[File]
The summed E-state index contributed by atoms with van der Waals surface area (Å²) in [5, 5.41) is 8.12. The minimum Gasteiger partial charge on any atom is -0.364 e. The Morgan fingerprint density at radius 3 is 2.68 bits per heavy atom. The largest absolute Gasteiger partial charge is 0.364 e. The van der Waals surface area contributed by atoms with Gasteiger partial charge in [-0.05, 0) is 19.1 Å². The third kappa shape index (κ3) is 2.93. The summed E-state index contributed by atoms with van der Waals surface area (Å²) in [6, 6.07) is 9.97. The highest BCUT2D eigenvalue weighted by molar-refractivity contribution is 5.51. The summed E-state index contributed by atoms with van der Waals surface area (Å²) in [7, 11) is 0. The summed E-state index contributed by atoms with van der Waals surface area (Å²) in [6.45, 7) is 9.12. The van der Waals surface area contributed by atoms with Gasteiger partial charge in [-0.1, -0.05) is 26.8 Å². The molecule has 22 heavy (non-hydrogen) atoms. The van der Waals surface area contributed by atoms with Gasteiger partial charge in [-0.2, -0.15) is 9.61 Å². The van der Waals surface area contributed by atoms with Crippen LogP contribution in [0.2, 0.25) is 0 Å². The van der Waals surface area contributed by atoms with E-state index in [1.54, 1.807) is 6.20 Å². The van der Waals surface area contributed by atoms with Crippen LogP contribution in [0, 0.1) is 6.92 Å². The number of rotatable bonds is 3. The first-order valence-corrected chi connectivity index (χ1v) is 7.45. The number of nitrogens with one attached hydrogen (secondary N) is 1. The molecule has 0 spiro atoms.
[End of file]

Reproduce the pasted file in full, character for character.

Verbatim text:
The summed E-state index contributed by atoms with van der Waals surface area (Å²) in [5, 5.41) is 8.12. The minimum Gasteiger partial charge on any atom is -0.364 e. The Morgan fingerprint density at radius 3 is 2.68 bits per heavy atom. The largest absolute Gasteiger partial charge is 0.364 e. The van der Waals surface area contributed by atoms with Gasteiger partial charge in [-0.05, 0) is 19.1 Å². The third kappa shape index (κ3) is 2.93. The summed E-state index contributed by atoms with van der Waals surface area (Å²) in [6, 6.07) is 9.97. The highest BCUT2D eigenvalue weighted by molar-refractivity contribution is 5.51. The summed E-state index contributed by atoms with van der Waals surface area (Å²) in [7, 11) is 0. The summed E-state index contributed by atoms with van der Waals surface area (Å²) in [6.45, 7) is 9.12. The van der Waals surface area contributed by atoms with Gasteiger partial charge in [-0.1, -0.05) is 26.8 Å². The molecule has 22 heavy (non-hydrogen) atoms. The van der Waals surface area contributed by atoms with Gasteiger partial charge in [-0.2, -0.15) is 9.61 Å². The van der Waals surface area contributed by atoms with Crippen LogP contribution in [0.2, 0.25) is 0 Å². The van der Waals surface area contributed by atoms with E-state index in [1.54, 1.807) is 6.20 Å². The van der Waals surface area contributed by atoms with Crippen LogP contribution in [0, 0.1) is 6.92 Å². The number of rotatable bonds is 3. The first-order valence-corrected chi connectivity index (χ1v) is 7.45. The number of nitrogens with one attached hydrogen (secondary N) is 1. The molecule has 0 spiro atoms.